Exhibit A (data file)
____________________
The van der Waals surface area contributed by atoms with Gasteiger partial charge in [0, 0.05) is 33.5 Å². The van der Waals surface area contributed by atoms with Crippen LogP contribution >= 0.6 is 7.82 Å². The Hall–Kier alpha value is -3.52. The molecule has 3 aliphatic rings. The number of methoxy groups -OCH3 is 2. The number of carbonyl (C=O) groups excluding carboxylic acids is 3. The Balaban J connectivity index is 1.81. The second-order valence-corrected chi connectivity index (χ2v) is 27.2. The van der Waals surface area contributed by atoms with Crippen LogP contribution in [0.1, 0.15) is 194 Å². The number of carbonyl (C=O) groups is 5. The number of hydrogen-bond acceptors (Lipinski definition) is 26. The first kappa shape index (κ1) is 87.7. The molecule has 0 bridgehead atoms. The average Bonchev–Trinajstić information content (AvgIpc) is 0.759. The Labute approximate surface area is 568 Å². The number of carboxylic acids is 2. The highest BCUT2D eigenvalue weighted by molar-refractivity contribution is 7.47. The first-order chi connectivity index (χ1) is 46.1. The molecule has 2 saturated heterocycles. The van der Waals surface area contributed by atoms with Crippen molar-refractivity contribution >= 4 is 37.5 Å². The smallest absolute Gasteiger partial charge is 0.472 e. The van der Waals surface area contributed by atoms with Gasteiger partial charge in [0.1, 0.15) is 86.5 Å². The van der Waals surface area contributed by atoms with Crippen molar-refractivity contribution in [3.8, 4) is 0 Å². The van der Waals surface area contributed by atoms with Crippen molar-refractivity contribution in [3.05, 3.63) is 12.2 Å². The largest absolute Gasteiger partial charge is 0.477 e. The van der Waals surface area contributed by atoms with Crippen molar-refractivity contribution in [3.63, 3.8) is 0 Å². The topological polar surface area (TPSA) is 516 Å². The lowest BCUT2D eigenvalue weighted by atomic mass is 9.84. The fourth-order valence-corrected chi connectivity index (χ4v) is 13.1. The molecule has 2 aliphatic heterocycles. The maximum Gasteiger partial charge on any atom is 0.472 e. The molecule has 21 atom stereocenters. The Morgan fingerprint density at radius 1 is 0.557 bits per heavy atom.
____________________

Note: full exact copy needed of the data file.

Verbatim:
The van der Waals surface area contributed by atoms with Gasteiger partial charge in [0, 0.05) is 33.5 Å². The van der Waals surface area contributed by atoms with Crippen LogP contribution >= 0.6 is 7.82 Å². The Hall–Kier alpha value is -3.52. The molecule has 3 aliphatic rings. The number of methoxy groups -OCH3 is 2. The number of carbonyl (C=O) groups excluding carboxylic acids is 3. The Balaban J connectivity index is 1.81. The second-order valence-corrected chi connectivity index (χ2v) is 27.2. The van der Waals surface area contributed by atoms with Crippen LogP contribution in [0.1, 0.15) is 194 Å². The number of carbonyl (C=O) groups is 5. The number of hydrogen-bond acceptors (Lipinski definition) is 26. The first kappa shape index (κ1) is 87.7. The molecule has 0 bridgehead atoms. The average Bonchev–Trinajstić information content (AvgIpc) is 0.759. The Labute approximate surface area is 568 Å². The number of carboxylic acids is 2. The highest BCUT2D eigenvalue weighted by molar-refractivity contribution is 7.47. The first-order chi connectivity index (χ1) is 46.1. The molecule has 2 saturated heterocycles. The van der Waals surface area contributed by atoms with Crippen molar-refractivity contribution >= 4 is 37.5 Å². The smallest absolute Gasteiger partial charge is 0.472 e. The van der Waals surface area contributed by atoms with Gasteiger partial charge in [0.1, 0.15) is 86.5 Å². The van der Waals surface area contributed by atoms with Crippen molar-refractivity contribution in [3.8, 4) is 0 Å². The van der Waals surface area contributed by atoms with Crippen molar-refractivity contribution in [3.05, 3.63) is 12.2 Å². The largest absolute Gasteiger partial charge is 0.477 e. The van der Waals surface area contributed by atoms with Crippen molar-refractivity contribution in [3.63, 3.8) is 0 Å². The topological polar surface area (TPSA) is 516 Å². The lowest BCUT2D eigenvalue weighted by atomic mass is 9.84. The fourth-order valence-corrected chi connectivity index (χ4v) is 13.1. The molecule has 2 aliphatic heterocycles. The maximum Gasteiger partial charge on any atom is 0.472 e. The molecule has 21 atom stereocenters. The Morgan fingerprint density at radius 1 is 0.557 bits per heavy atom.